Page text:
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Becoming a doctor: using social constructivism and situated learning to understand the clinical clerkship experiences of undergraduate medical students

Cho, H | Jeong, H | Yu, J  | Lee, J  | Jung, HJ
BMC medical education, 24(1). : 236-236, 2024
Journal Title
BMC medical education
Background: Despite the emphasis on the uniqueness and educational importance of clinical clerkships in medical education, there is a lack of deep understanding of their educational process and outcomes. Especially due to an inherent trait of clinical clerkships which requires participation in the workplace outside the classroom, it is difficult to fully comprehend their educational potential using traditional learning perspectives such as imbibing outside knowledge. Accordingly, this study aims to explore the experiences of a rotation-based clerkship of medical school students from the perspective of social constructivism of learning, which can empirically examine what and how medical students learn during clinical clerkship in South Korea. By providing an insight into the workings of the clerkship process, this study contributes to a better understanding of how a learning-friendly environment can be cultivated at clinical clerkships. Methods: The study utilized a basic qualitative study to understand what and how medical students learn during their clinical clerkships. Semi-structured, in-depth individual interviews were conducted with eight sixth-graders who had experienced a two-year clerkship at Ajou University Medical School. Data were analyzed based on Lave and Wenger’s situated learning theory and Wenger’s social theory in learning. Results: We found that the medical students had developed different aspects of their professional identities such as values, functionality, career decisions, sociality, and situating during their clinical clerkships. Further, professional identity was formed through a combination of participation and reification—the processes involved in the negotiation of meaning. This combination was facilitated by the students’ first experience and relationships with professors, classmates, and patients. Finally, non-learning occurred in the context of over-participation (learning anxiety and alienation) or over-reification (evaluation and e-portfolio). Conclusions: This study revealed five sub-professional identities and their formation process from the learners’ perspective, thereby uncovering the unique learning characteristics and advantages of rotated-based clerkship and contributing to a further understanding of how gradual improvements can be made to the traditional clerkship education of medical students.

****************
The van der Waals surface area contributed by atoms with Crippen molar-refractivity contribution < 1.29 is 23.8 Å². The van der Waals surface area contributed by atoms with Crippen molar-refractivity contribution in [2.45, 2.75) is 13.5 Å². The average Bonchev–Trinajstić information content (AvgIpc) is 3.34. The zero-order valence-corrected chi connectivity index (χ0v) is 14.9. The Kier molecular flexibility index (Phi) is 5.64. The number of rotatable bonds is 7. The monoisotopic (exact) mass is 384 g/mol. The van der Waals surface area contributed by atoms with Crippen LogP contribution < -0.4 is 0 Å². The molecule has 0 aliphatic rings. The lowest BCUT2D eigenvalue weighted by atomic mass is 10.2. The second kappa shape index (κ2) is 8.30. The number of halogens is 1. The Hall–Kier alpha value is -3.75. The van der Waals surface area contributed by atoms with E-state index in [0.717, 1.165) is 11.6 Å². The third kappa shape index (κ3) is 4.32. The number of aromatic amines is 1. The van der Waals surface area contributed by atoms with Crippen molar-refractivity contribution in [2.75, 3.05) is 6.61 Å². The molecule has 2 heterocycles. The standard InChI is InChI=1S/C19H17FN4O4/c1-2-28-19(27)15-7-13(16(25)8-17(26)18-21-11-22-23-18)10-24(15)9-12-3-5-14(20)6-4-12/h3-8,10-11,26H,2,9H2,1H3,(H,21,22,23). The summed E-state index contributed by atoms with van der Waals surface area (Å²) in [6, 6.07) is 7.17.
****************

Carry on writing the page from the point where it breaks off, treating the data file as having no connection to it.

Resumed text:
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Journal Papers > School of Medicine / Graduate School of Medicine > Office of Medical Education
Journal Papers > School of Medicine / Graduate School of Medicine > Pediatrics & Adolescent Medicine
Ajou Authors
유, 지혜  |  이, 장훈  |  정, 현주
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